To dramatize the potential ripple effects of this situation, Barge points to education. "School systems tend to be built by those who've been at the lectern advocating for what they and their families need. But we've also got a large but quiet population of Latino parents — and because the dollars are so limited, they may not be spent on the kinds of supports and interventions that Latino parents would have us spend them on if they were part of that conversation."
Politically, Boulder officials tend to stand up for people of color, Barge allows: "This is a place where the DA and the local chiefs of police have been very outspoken in their support of DACA students and immigrants. But when it's this expensive to live here, and when most immigrants are in the lower income bracket, it can be hard. We did a survey in our chapter about civic participation and giving and asked which groups are we most and least open to — and we were most open to GLBT people and least open to racial minorities."
Another surprise in the stats mentioned by Barge: "For the first time, seniors have dipped beneath the halfway mark, where most people think we're less open to them as opposed to being more open." That's ironic, since "we're becoming older as a county. There will be more people over 65 in the coming years, while all of the other age bands are going to stay about flat. By the time I retire — I'm 41 — there will be over 100,000 people age 65-plus in Boulder County, compared to 45,000 now. So this is a little warning shot. If we're headed in this direction, we'd better pause a minute and reflect and think about how we're going to prepare, because the overall population is going to get older."
Other aspects of the report speak to progress on multiple fronts, but Barge concedes that the gains may be temporary. "In health care, the uninsured rate over the last four years has been cut by two-thirds; in 2013, it was at 11.8 percent uninsured, and it's at 4 percent uninsured in 2017 due to Medicaid expansion and CHP+ [also known as the Child Health Plan Plus] under the Affordable Care Act. But now there's news that Congress may allow CHP+ funding to expire, and in Colorado, we run out of funding in January. So this allows us to celebrate a 232 percent increase in terms of people locally covered by these health supports — but we don't know where the trend line is going to go."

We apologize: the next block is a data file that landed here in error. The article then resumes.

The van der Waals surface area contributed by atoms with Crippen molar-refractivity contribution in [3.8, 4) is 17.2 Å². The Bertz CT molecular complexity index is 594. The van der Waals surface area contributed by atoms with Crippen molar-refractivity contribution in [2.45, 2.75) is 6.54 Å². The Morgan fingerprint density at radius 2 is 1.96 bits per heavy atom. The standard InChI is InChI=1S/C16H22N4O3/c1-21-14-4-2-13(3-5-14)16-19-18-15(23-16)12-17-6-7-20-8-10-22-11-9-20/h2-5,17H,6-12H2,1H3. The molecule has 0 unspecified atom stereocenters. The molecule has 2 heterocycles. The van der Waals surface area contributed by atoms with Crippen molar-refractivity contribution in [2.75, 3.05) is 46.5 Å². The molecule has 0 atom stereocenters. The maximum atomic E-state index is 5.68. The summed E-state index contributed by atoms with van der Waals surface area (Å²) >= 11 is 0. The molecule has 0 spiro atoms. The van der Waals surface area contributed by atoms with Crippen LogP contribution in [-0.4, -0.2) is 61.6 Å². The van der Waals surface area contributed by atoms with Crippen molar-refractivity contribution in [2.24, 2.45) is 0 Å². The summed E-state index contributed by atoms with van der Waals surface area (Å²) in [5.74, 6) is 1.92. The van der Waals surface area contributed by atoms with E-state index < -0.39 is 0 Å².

Likewise, Barge touts a huge decrease in the incidence of teen pregnancy, with much of the improvement related to greater access to IUDs — yet Trump administration cuts in funding for birth control could negatively affect this situation. And then there's support for the arts in Boulder County. "There's no place with more per capita artists than Boulder county outside of Santa Fe and Los Angeles," Barge says — but because the average income for an artist in the area is $24,000 per annum, there's no telling how many of them will be able to maintain residence in such a pricey area for the long haul.
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Barge also cites a mixed picture when it comes to Boulder County residents' support for the most challenged among us. "Boulder and Boulder County are on the leading edge when it comes to passing taxes for open space and supporting mill levies for schools and the public good, and surveys show that 55 percent have volunteered in the past year — and the national average is 25 percent. But on the other hand, we're in the bottom third in terms of generosity of the 64 counties in Colorado — and Colorado is really on the back end in terms of percentage of our gross income that we give to charity."
He concedes that these last figures "cut counter to how people perceive their own culture in Boulder County. They think of us as generous and progressive, but it turns out that our secular culture, a high turnover among residents and a small and diffuse local fundraising infrastructure have made us less generous than we might expect."
CEO Hirota hopes data like this will serve as "a call to action" for Boulder County residents, as well as an opportunity to talk about "the kind of community we want to be."
The next chance to take part in the conversation takes place from 8 to 9:30 a.m. on October 16 at the Boulder Jewish Community Center, 6007 Oreg Avenue. Register for the free event here, and click to read the 2017-2020 Boulder County Trends report.